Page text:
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Associations and Chambers:  Who Needs Them?

(the following guest column is included in place of my regular column because the writer does a better job than I could – Tom O’Rourke)
Association and chamber memberships in many parts of the country are dwindling. Many organizations have been forced to reorganize. Those in financial trouble may be forced to close or possibly combine with another chapter or group.

Years ago companies large and small joined these organizations for a wide range of reasons:

1. Participate in networking events and tradeshows.

2. Get or provide group health insurance for self and/or employees.

3. Access to business information and resources.

4. Increase visibility and sales.

A number of things have conspired to make the very existence of these organizations challenging:

1. More and more information is available on the internet.

2. The Affordable Healthcare Act has made healthcare easier to purchase and more affordable.

3. Small networking groups, that don’t require membership, are popping up all over the place.

4. Tradeshow attendance in many industries and markets is dwindling or attracting attendees that are not legitimate prospects.

So, why bother joining? Who really needs these organizations?

Who needs these organizations? You do! You need them if you are a business owner or senior level manager who wants to grow their company or if you are someone that wants to professionally improve and have a better quality of life. Associations and chambers can actually do that if, and only if, you are willing to put the time and effort into them. There is no question that the internet and social media can provide you with a treasure trove of information and a wide range of outlets to build and promote your organization and brand. There is huge value in face-to-face interaction with other business professionals and being in environments that bring together many segments of your industry. Associations and chambers are still two of the best ways to accomplish that. As times have changed, they have changed. More and more time and energy have been placed on value propositions and value added outcomes for members.

As a result, both chambers and associations have stepped up their game. Publications are delivering information in a condensed format. Newsletters are now much shorter with information that is easy to access. Websites are often updated with greater frequency to provide the information members are looking for. Events are continuously evolving to meet member needs, often focusing on education and current market trends. Although there is often a social component to these events, gone are the “tradeshows and business meetings” that were four days of golf followed by drinks, lavish dinners, and $50.00 cigars. Attendees demand that if they are going to spend time and money, there needs to be value and there is.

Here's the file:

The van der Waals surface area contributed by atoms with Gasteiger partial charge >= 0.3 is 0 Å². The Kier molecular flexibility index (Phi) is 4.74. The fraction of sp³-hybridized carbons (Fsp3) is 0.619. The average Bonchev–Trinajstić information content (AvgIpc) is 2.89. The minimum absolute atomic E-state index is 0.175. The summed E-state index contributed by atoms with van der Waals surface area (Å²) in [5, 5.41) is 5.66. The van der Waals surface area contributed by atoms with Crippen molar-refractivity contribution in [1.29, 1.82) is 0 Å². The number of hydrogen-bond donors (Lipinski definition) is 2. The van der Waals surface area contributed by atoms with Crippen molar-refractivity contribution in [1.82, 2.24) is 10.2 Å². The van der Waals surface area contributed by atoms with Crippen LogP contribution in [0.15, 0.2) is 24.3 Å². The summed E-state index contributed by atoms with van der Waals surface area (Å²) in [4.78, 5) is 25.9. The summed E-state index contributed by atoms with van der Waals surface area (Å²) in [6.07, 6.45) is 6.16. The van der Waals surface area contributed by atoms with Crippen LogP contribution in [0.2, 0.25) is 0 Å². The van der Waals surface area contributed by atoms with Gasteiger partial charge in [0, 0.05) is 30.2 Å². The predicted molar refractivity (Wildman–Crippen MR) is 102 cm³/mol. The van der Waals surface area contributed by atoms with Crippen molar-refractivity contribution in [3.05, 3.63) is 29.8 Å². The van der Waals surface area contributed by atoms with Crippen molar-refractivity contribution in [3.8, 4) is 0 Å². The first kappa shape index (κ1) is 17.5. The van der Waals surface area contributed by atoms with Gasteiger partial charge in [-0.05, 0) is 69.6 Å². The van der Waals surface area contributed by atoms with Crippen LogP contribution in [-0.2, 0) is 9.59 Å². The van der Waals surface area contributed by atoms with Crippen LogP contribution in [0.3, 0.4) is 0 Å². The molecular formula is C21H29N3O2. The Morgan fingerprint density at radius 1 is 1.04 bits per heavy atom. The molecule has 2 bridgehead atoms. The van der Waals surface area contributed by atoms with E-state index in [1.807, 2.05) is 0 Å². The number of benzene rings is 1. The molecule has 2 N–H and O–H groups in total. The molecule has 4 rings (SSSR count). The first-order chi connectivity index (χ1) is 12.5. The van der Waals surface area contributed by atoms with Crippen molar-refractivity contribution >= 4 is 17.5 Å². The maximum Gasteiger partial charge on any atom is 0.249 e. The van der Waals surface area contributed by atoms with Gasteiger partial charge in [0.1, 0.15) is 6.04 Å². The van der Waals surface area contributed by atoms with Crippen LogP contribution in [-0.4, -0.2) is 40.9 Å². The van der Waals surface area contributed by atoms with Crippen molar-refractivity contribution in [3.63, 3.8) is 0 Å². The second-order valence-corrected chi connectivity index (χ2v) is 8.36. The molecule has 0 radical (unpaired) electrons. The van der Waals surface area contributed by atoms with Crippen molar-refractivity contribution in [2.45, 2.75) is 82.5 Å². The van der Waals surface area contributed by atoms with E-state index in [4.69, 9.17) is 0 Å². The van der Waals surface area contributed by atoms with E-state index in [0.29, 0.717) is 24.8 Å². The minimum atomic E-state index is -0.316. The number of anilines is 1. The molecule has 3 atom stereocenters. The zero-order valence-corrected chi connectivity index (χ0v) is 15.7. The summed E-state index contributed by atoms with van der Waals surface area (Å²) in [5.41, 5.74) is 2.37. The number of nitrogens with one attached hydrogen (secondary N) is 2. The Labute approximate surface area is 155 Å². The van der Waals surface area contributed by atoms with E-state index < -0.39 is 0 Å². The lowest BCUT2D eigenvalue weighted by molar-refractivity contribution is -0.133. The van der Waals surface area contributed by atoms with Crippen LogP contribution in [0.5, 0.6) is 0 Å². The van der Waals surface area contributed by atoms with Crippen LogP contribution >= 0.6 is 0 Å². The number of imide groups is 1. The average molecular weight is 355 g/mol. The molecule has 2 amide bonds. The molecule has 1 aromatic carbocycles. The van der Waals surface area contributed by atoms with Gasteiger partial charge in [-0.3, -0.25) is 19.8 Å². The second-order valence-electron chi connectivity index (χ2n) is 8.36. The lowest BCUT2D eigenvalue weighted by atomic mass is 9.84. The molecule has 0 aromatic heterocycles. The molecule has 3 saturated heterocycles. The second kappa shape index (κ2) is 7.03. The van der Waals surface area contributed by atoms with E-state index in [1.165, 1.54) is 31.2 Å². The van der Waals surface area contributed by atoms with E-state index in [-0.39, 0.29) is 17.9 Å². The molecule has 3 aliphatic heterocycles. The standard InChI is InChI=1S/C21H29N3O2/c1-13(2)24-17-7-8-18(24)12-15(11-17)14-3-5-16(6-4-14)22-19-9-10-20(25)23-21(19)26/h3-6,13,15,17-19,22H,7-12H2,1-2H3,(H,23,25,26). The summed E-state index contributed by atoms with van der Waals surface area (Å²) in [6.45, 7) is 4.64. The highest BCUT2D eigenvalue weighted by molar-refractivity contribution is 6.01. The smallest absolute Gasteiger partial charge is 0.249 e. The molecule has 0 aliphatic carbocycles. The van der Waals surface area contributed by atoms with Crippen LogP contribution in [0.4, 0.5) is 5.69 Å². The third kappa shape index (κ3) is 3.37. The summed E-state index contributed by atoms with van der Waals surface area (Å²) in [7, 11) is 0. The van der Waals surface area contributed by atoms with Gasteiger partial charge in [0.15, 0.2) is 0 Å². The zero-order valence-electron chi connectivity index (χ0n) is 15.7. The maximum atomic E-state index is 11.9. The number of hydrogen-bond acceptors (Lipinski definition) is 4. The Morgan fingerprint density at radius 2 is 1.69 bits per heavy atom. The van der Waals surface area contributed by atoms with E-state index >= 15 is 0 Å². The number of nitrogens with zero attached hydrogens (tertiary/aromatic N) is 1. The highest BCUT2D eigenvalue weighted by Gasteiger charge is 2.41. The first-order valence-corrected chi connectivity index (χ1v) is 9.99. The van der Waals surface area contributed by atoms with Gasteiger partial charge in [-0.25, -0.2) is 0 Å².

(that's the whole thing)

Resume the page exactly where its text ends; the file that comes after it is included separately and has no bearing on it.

There are educational sessions being offered, in greater number, by industry experts who can speak on particular business topics and trends. Politicians and candidates are speaking at events and shedding light on regulations and economic challenges within their districts, as well as at the state and national level. Some of these events also provide an opportunity for community service learning and community projects that benefit the regions these groups serve.

Along with all of that, these groups give you access to mentors and some of the best minds in the industry. No matter the type of association or the size and location of the chamber, when you get involved, you become part of their “community.” These communities always have a diverse population with people bringing in experience from a wide range of business and cultures. For the individual that is willing to spend some time getting involved, they provide a plethora of knowledge. I can’t speak for others but my involvement in both associations and chambers has changed the way we operate our business. This involvement has profoundly changed me as a business owner, as well as a person. It has challenged me to think and act differently, giving me the tools which I have used to successfully grow my business.

Regardless of the association or chamber, one thing is for certain, they are of no value if you don’t actively participate. Many people send in their check and expect their phones to start ringing and their calendars to fill. How many of them, the day they joined, contacted other members of the organization to buy something from them? Not sell but buy. My guess is few, if any. Yet there is an expectation that once you become a member, everyone will suddenly rush in to buy your products and services. It’s an unreasonable expectation if you ask me. People do business with people they know. If you want this investment to pay off, then get involved and become an active participant. Let them know you, like you, and trust you.

Ken Abrahams is the VP of Client Relations for FUN Enterprises. Fun Enterprises is an interactive novelty entertainment company that delivers a memorable experience to your educational, corporate of private events. Ken and his family live in Massachusetts, where he is a member of the Board of Directors of The United Regional Chamber of Commerce and a long-time volunteer with NACA and the Greater Boston YMCA Camping Services Branch.